The Tara National Park in the mountainous region of western Serbia was designated a national park in 1981. The 19,200-hectare park, with administrative offices in Bajina Basta, is spread out over a group of mountain peaks in the Tara, Crni vrh, Stolac and Zvezda ranges, the Canyon of Drina with Perucac and outskirts of Bajina Basta. National park covers a large bend in the Drina River bordering Bosnia.
Tara is one of the famous mountains in Serbia to visit during the summer, so local gave it a name “queen of mountains”. Known for its beautiful peaks, thick forests, and deep caves, the park’s highlight is the massive Drina River Gorge, where rafting and boat trips are organized. The park is home to the rare Pancic Spruce (Picea omorica), which dates to the pre-historic Tertiary era. Also in its forests are many varieties of wild animals. Waterfalls within the national park are also part of its impressive beauty along the course of mountain rivers and streams.
The Tara National Park can be reached from Bajina Basta directly (by the Bajina Bašta – Kaluđerske Bare road), from Bajina Basta via Perucac (by the Perucac – Mitrovac road) and from Kremna (the Kremna – Kaludjerske Bare road).
Favourable climate conditions, lot of sunny days, average altitude about 1000m and nature beauties enable pleasant sojourn, walking and trekking. Lake Perucac on river Drina and Lake Zaovine in Beli Rzav valley are very convenient for water sports, mountain slopes for winter sports and variety of game for hunting tourism.
There are three tourist facilities with accommodation in the park, at Kaludjerske Bare with two hotels, at Predov krst (hunters lodge) and at Mitrovac, where there is a well-known children’s camp.
Drvengrad: (Serbian Cyrillic: Drvengrad, meaning Timber Town), also known as Küstendorf and Mećavnik is a traditional village that the Serbian film director Emir Kusturica built for his film Life Is a Miracle. It is located in the Zlatibor District near the city of Užice, two hundred kilometers southwest of Serbia’s capital, Belgrade. It is located near Mokra Gora and Višegrad, best known for Ivo Andrić’s Nobel-winning novel, The Bridge on the Drina. Kusturica was the 2005 recipient of the Philippe Rotthier European Architecture award.
Drvengrad is also known as Küstendorf, as a word play on German “dorf” (village) and Kusturica’s nickname, “Kusta”. Also, “Küste” is German for coast. Kusturica has also been known to call it Mećavnik, which is the name of the neighbouring village.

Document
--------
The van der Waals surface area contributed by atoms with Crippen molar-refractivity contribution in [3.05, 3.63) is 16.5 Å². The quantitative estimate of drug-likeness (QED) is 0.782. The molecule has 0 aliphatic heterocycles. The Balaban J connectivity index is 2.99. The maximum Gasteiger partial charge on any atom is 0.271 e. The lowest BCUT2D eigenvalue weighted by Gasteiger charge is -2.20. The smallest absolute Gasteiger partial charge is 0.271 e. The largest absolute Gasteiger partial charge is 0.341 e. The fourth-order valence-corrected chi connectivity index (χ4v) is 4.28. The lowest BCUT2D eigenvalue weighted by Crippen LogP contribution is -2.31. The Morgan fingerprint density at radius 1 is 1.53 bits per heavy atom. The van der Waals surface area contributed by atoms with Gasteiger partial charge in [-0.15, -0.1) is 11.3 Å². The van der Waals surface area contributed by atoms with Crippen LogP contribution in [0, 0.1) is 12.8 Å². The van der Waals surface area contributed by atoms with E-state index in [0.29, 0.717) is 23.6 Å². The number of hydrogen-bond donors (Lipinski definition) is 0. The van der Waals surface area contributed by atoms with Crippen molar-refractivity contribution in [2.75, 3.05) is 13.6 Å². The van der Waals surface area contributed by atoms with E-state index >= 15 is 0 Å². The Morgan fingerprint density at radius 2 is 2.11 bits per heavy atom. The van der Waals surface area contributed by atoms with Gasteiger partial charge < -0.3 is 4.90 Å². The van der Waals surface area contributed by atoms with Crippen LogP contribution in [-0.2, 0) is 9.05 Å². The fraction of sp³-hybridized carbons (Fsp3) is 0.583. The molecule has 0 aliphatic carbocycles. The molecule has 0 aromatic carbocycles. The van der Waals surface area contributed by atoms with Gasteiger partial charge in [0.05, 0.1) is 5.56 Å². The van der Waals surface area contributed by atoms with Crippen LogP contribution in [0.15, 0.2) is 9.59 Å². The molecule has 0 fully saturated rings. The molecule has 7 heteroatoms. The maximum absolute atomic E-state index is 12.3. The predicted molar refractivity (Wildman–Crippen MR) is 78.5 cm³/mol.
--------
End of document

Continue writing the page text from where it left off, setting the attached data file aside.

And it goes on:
Drvengrad has a library, named the Ivo Andrić Library; an artist gallery named Macola in honor of sculptor Dragan Jovićević (it was previously known as Anika, after a character from Ivo Andrić’s prose); Stanley Kubrick Cinema; a main house which houses a cinema-hall in the cellar, a living room, a guest room, a closed yard, a swimming pool, a gymnasium, a sauna and private rooms for the Kusturica family; a sports hall; a restaurant; a cake shop, as well as a souvenir shop; and finally, a Church dedicated to St. Sava.
The streets in the village bear the names of various individuals that Kusturica holds in high esteem or finds to be personally significant: Nikola Tesla, Ernesto “Che” Guevara, Diego Maradona, Miodrag Petrović Čkalja, Federico Fellini, Ingmar Bergman, Joe Strummer, Novak Đoković and of course, Ivo Andrić, after whom the main street is named.
Narrow gauge railway: The Sargan Eight is a narrow gauge railroad (heritage railroad, actually) that runs from the nice-looking village of Mokra Gora to the nearby Sargan station. The ride forms an ’8′ form, and hence the name – Sargan Eight. It’s a very picturesque ride, considered by many to be the best train rides in Europe. The climb over the Sargan Mountain was an engineering masterpiece. From Uzice to the summit the height difference was 240 metres. As the crow flies it was 3.5 Km but by rail it was 15.4 Km. The average gradient was 18% (1 in 55) and there were 20 tunnels including the summit tunnel of 1,666m. Construction began on March 1st 1921 and, despite many setbacks, the section opened on 2nd February 1925. The final 40 Km missing link between Belgrade and Obrenovac opened on 30th October 1928 and a through 76 cm railway now existed over the 444 Km from Belgrade to Sarajevo.